Collaboration, still the way forward
03 February 2020
Moving into 2020, the insurance industry has narrowed in on the idea of collaboration. Modern Insurance spoke with members of the Executive Board of Carpenters Group about their key strategy for collaborative success; how this aids customer interaction, tech and the push to combat fraud.
For over a decade, Carpenters Group has striven to break down traditional barriers in the claims sector. We fundamentally believe that effective collaboration is essential to customer care and by working together we can achieve shared goals.
Easy enough to say but we all know that collaboration in practice can be difficult. It requires a long-term commitment by senior management to be ethical and put customers first, mutual respect for differing opinions, long-term investment to create quality relationships, deep reserves of patience and a regular dash of humour! Productive collaboration can only be achieved once trust has been earned and trust can only grow from an open and honest dialogue that’s professional and reasonable overtime.
Difficult though it may be, Carpenters has demonstrated that working collaboratively with others can achieve practical solutions to some of the problems we face, working with the whole industry to combat fraud and improve sector standards. As former Chair of the Motor Accident Solicitors Society (MASS), Donna Scully, played a leading role in setting up the MASS Fraud Forum and helping to establish AskCUEPI which took four years from conception to implementation. Carpenters’ commitment to collaboratively fighting fraud saw them invest in and support the Insurance Times Fraud Charter since its launch in 2012, effectively bringing together leading players across the sector to discuss fighting fraud together.
Strongly advocating the necessity of working together across the claimant-defendant divide, we’ve constantly sought to break down barriers, attending numerous insurance conferences, seminars and meetings that were once ‘echo chambers’ without industry-wide participation. Carpenters is now proud to be an associate member of both the ABI and the Insurance Fraud Bureau.
The coming changes to the claims process have been divisive and there will undoubtedly be problems ahead, but the reality is that there’s still much agreement within the sector. The end of all conflicts begins with talking. Solutions to problems have been found before, and they will be again when we focus on what we can achieve jointly whilst respectfully disagreeing when we have alternative views. As we have done, Carpenters will continue to work hard with all sector, colleagues to develop a fair and workable system that functions well for all sides.
As insurer-insurtech partnerships continue to succeed, what does this mean for wider collaborations across the industry, and what are the benefits that collaboration brings?
Karen Campbell: In order to succeed, and as the rate of change accelerates, the opportunity to deliver what people want becomes ever more challenging. Listening to the customer and understanding their needs is fundamental. More importantly, the way we deliver systems, solutions and services to the customer becomes more challenging but is becoming more and more critical. By working collaboratively, the opportunity to treat tech as an enabler brings opportunity to deliver creative and meaningful ways of interacting with customers that have never existed before, and with a speed and agility that would be impossible to do alone. It will also allow us to build better business relationships with partners, clients, consumers and suppliers to create a “friction-free” experience.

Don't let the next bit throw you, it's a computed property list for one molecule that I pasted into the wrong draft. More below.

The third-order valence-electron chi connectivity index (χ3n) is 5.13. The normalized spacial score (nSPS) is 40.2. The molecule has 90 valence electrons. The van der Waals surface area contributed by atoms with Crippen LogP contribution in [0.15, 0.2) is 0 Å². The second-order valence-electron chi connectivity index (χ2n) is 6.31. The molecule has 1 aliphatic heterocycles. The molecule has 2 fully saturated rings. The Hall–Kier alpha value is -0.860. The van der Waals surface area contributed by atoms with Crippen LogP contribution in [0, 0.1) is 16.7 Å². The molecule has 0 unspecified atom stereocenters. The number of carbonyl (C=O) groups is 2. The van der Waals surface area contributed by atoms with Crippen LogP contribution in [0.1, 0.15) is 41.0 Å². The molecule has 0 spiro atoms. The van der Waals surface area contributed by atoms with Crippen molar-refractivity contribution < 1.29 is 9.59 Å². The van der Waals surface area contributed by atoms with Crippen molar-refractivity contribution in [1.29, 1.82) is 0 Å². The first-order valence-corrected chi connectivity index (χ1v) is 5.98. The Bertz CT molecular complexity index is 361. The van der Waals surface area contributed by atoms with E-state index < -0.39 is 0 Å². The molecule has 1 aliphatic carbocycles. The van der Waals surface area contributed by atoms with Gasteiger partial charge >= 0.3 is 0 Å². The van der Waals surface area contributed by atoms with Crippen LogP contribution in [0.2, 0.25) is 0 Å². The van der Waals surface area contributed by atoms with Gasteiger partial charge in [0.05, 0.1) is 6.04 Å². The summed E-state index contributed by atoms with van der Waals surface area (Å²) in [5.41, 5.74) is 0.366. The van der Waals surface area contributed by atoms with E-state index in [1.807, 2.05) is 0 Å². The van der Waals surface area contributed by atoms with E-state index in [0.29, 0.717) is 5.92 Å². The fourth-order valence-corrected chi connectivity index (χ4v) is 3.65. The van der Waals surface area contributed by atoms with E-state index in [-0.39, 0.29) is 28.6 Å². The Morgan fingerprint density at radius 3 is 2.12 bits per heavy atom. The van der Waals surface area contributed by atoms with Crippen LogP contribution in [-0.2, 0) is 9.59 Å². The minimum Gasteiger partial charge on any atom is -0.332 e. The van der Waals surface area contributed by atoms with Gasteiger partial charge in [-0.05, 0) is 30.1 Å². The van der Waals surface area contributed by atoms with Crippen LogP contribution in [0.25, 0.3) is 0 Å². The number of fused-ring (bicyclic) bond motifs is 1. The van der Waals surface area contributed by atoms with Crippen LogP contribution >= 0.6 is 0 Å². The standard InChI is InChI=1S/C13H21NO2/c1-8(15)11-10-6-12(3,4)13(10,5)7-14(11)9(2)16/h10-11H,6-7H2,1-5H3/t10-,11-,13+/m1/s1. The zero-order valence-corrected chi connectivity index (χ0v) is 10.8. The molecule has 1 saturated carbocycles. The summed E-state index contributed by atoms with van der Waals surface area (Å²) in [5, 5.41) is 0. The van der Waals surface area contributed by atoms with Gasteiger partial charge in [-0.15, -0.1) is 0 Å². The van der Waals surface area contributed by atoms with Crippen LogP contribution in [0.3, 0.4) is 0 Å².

What strategies would you suggest be adopted to ensure collaborative success? In addition, what examples can you offer from Carpenters Group?
Alan Hayes: Our key strategy in ensuring collaborative success is to adopt a completely transparent approach, both with our insurer clients and with insurers when dealing as the third party. We understand the pressures faced by insurers and unlike many law firms representing claimants, we know that insurers want to identify to genuine claims - where their policyholder is at fault and pay a reasonable settlement as quickly as possible. To that extent, the insurers share the same aims that we do, which is to achieve the best result for the customer as quickly as possible.
At Carpenters Group, we work in collaboration with a number of insurers to deliver processes that help to achieve these goals. We have operated our “Resolver” process for more than two years. It is proven to resolve Stage 3 cases more quickly and at a significantly lower cost than the court process. We also operate an Early Settlement Protocol, which enables straightforward low value claims to be settled at a very early stage, while both producing full evidence to the insurer and reducing the insurers touchpoints and operating expenses.
Where can the industry’s stakeholders better collaborate to create more joined up outcomes?
AH: The main area for improvement in cross industry collaboration is to help combat fraud. Much good work has been done over the last couple of years by the Insurance Fraud Bureau, and other industry bodies, but there is still lots to do. The whiplash reforms will undoubtedly lead to new areas of claims exploitation. There is widespread concern about the wider access to the new LIP Portal, particularly with significantly increased value in bent metal claims.
We have long argued for greater industry cooperation in the sharing of data, aimed at benefitting the entire industry. We understand that this can be difficult, where insurers operate sophisticated anti-fraud strategies in an effort to achieve commercial advantage, but we need to redouble our efforts in relation to improved collaboration, to meet the evolving threat of the motor insurance fraudster.
You have mentioned before that better collaboration across the sector is not an option, but essential – how can collaboration be used to combat the evolving threat of fraud in the future claims environment?